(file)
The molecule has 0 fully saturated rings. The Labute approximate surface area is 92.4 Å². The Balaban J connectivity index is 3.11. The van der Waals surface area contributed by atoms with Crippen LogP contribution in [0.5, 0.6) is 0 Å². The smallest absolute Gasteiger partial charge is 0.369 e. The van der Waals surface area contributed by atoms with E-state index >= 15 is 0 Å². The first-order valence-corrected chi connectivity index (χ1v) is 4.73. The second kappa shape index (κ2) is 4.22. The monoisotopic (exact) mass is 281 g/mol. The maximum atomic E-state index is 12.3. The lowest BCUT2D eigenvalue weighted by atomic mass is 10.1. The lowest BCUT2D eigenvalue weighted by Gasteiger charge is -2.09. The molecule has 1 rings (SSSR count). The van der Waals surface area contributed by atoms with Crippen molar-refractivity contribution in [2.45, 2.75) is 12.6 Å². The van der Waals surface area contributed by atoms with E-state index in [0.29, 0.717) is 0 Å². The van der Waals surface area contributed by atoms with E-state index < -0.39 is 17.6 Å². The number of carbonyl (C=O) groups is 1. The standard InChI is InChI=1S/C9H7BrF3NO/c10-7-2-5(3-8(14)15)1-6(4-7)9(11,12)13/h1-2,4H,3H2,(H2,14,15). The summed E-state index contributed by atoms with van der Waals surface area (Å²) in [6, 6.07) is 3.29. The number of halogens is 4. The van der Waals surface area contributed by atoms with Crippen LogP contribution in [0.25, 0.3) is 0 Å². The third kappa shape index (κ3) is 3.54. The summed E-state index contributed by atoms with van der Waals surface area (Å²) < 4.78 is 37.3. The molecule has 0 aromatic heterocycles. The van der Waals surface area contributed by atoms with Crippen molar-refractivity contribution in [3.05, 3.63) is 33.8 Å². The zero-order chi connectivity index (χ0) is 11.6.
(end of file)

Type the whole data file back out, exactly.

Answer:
The molecule has 0 fully saturated rings. The Labute approximate surface area is 92.4 Å². The Balaban J connectivity index is 3.11. The van der Waals surface area contributed by atoms with Crippen LogP contribution in [0.5, 0.6) is 0 Å². The smallest absolute Gasteiger partial charge is 0.369 e. The van der Waals surface area contributed by atoms with E-state index >= 15 is 0 Å². The first-order valence-corrected chi connectivity index (χ1v) is 4.73. The second kappa shape index (κ2) is 4.22. The monoisotopic (exact) mass is 281 g/mol. The maximum atomic E-state index is 12.3. The lowest BCUT2D eigenvalue weighted by atomic mass is 10.1. The lowest BCUT2D eigenvalue weighted by Gasteiger charge is -2.09. The molecule has 1 rings (SSSR count). The van der Waals surface area contributed by atoms with Crippen molar-refractivity contribution in [2.45, 2.75) is 12.6 Å². The van der Waals surface area contributed by atoms with E-state index in [0.29, 0.717) is 0 Å². The van der Waals surface area contributed by atoms with E-state index < -0.39 is 17.6 Å². The number of carbonyl (C=O) groups is 1. The standard InChI is InChI=1S/C9H7BrF3NO/c10-7-2-5(3-8(14)15)1-6(4-7)9(11,12)13/h1-2,4H,3H2,(H2,14,15). The summed E-state index contributed by atoms with van der Waals surface area (Å²) in [6, 6.07) is 3.29. The number of halogens is 4. The van der Waals surface area contributed by atoms with Crippen LogP contribution in [0.25, 0.3) is 0 Å². The third kappa shape index (κ3) is 3.54. The summed E-state index contributed by atoms with van der Waals surface area (Å²) < 4.78 is 37.3. The molecule has 0 aromatic heterocycles. The van der Waals surface area contributed by atoms with Crippen molar-refractivity contribution in [3.05, 3.63) is 33.8 Å². The zero-order chi connectivity index (χ0) is 11.6.